I believe the ‘basics ‘ have shifted many of the skills you seek would have been taught at home through parents but since both parents have to work the familial interaction has changed. Discussion groups formed with peers and teachers/ counselors can help and perhaps voicing your needs to a pta group



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Carol’s Answer

The basics aren’t taught because the teacher does not know where the student is located (coming from) in the world of learning. EXAMPLE: You’re a new student in the neighborhood. You don’t know anyone, no friends, no family, no neighbors! You show up in class and your teacher believes your head is on empty. All that is needed is to open your mind and pour in knowledge! Like milk in a glass! No way! That’s exactly not teaching! Teaching is communication between trusted humans! Without that, the knowledge of the teacher and the mind of the student will never meet up!! That’s the basics!!

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Manoj’s Answer

Care should be taken in the education of children, what are the requirements of children, each child has the ability to get different, for that it is necessary to understand the mental abilities of the child.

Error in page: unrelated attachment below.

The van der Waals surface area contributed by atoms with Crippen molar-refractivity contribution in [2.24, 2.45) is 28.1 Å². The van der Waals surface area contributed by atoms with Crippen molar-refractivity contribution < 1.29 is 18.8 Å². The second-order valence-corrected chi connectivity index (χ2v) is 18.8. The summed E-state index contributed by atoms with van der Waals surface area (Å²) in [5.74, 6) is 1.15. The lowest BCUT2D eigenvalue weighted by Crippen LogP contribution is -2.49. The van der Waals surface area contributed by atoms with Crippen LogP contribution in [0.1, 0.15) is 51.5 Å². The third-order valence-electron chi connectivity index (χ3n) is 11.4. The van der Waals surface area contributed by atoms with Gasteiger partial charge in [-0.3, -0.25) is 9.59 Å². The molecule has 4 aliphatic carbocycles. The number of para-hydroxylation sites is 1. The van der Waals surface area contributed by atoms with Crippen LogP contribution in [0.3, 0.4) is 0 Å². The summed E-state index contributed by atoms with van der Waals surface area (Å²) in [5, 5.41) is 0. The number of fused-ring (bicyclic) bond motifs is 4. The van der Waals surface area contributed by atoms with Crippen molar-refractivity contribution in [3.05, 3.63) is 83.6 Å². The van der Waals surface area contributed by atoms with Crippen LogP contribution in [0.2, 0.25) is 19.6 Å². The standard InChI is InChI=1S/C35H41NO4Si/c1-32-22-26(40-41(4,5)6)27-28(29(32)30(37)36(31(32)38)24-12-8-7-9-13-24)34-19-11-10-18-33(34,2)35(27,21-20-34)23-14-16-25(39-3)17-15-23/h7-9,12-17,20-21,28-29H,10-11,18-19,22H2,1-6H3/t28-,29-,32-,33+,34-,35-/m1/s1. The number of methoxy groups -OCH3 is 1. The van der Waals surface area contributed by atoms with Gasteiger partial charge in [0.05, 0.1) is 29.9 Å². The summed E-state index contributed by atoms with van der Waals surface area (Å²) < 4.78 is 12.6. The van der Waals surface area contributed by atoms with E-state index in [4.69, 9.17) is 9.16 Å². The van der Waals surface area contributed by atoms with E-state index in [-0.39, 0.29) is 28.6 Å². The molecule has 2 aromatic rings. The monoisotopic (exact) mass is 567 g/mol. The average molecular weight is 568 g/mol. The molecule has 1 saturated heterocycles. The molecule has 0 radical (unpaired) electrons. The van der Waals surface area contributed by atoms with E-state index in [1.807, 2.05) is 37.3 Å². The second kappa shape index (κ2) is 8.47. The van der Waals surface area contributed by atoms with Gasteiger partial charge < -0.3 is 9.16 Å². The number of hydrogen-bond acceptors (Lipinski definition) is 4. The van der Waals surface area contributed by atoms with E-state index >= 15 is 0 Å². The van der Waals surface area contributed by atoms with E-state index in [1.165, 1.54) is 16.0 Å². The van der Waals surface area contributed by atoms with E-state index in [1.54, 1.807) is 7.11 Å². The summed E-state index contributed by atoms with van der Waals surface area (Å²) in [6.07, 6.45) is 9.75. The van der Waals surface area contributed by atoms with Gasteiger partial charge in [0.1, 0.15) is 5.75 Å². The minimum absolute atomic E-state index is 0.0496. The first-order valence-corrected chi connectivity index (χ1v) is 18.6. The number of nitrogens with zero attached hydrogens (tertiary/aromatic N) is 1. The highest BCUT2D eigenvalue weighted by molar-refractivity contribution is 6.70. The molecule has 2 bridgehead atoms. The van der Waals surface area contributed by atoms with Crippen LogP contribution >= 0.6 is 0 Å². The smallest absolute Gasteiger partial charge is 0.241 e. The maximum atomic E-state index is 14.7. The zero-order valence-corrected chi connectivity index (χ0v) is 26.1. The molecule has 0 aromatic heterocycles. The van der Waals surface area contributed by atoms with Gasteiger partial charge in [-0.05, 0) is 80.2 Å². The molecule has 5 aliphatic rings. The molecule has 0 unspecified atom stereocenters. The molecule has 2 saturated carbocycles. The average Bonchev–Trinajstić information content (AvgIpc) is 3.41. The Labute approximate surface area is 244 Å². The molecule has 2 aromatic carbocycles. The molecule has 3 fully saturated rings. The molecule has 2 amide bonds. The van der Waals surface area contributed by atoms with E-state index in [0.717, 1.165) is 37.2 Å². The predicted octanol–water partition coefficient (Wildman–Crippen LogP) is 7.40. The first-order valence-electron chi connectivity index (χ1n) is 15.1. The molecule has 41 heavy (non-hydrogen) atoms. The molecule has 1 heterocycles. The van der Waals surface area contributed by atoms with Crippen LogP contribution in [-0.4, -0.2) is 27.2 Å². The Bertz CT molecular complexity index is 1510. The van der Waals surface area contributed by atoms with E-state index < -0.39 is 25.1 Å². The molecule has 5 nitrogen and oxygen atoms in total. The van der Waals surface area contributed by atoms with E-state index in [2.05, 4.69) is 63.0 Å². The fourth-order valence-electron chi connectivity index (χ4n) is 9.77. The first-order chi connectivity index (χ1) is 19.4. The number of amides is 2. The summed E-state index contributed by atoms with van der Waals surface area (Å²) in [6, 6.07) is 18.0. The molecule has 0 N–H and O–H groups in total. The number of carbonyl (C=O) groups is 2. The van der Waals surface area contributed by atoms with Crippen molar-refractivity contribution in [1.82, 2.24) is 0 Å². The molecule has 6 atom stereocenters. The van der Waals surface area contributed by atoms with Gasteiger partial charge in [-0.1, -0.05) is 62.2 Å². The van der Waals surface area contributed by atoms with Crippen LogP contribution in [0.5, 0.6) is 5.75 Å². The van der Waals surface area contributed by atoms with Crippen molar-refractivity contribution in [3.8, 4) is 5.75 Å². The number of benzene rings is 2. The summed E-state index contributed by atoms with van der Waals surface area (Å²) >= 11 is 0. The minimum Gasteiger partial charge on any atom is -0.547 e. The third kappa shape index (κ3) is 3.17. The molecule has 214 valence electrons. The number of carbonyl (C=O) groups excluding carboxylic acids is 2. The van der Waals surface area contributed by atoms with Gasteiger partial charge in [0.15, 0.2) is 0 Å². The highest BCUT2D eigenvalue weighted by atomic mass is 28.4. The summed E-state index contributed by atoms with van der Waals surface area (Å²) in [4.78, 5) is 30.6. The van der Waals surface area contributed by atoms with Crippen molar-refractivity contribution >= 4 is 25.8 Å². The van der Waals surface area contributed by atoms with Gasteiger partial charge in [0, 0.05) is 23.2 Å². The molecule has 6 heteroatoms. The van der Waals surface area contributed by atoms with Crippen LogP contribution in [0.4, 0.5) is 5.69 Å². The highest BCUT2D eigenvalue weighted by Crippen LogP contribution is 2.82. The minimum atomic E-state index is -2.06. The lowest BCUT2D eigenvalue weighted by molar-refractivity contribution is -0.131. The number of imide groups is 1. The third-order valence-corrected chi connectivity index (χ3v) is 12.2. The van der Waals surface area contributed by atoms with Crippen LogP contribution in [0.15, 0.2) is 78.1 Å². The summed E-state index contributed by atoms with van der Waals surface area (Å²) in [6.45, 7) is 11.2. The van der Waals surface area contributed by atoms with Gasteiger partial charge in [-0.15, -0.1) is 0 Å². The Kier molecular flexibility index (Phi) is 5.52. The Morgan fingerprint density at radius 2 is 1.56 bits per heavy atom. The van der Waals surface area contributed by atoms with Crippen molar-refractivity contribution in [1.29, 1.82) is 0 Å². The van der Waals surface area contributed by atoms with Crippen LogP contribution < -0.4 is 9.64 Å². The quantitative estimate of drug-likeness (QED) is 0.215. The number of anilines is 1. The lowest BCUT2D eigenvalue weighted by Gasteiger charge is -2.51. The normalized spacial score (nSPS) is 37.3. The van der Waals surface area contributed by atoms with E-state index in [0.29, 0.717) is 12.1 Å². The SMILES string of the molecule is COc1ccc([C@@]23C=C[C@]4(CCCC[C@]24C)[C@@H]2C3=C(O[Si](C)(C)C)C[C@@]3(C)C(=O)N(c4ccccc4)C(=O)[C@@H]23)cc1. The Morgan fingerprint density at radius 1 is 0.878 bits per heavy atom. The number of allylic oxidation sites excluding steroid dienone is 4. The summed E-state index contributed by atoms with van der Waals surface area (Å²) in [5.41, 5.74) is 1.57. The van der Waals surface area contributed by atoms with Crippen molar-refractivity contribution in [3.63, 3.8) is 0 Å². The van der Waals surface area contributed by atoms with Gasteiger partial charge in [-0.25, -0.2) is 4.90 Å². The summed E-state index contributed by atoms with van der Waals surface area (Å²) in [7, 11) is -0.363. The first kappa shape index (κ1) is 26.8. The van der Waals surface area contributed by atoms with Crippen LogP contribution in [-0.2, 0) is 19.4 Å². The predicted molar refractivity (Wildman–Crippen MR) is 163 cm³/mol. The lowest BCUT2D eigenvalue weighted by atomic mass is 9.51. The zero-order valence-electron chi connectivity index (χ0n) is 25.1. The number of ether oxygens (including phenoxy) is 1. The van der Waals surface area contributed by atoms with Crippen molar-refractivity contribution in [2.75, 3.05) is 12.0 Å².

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Ashley’s Answer

Our current education system focuses on rote memorization and is structured solely around standardized testing.
Unfortunately, it fails to look at the whole student. These tests are only a snapshot in time, and indeed do not prepare our youth for basic life skills.

Reading and self educating is a great way to make up for this gap. Reaching out to elders and asking for advice is also great if you have access to someone who can assist you.

I see a lot of people saying this was taught at their school. If schools have the funding, I’m sure they set aside time for it.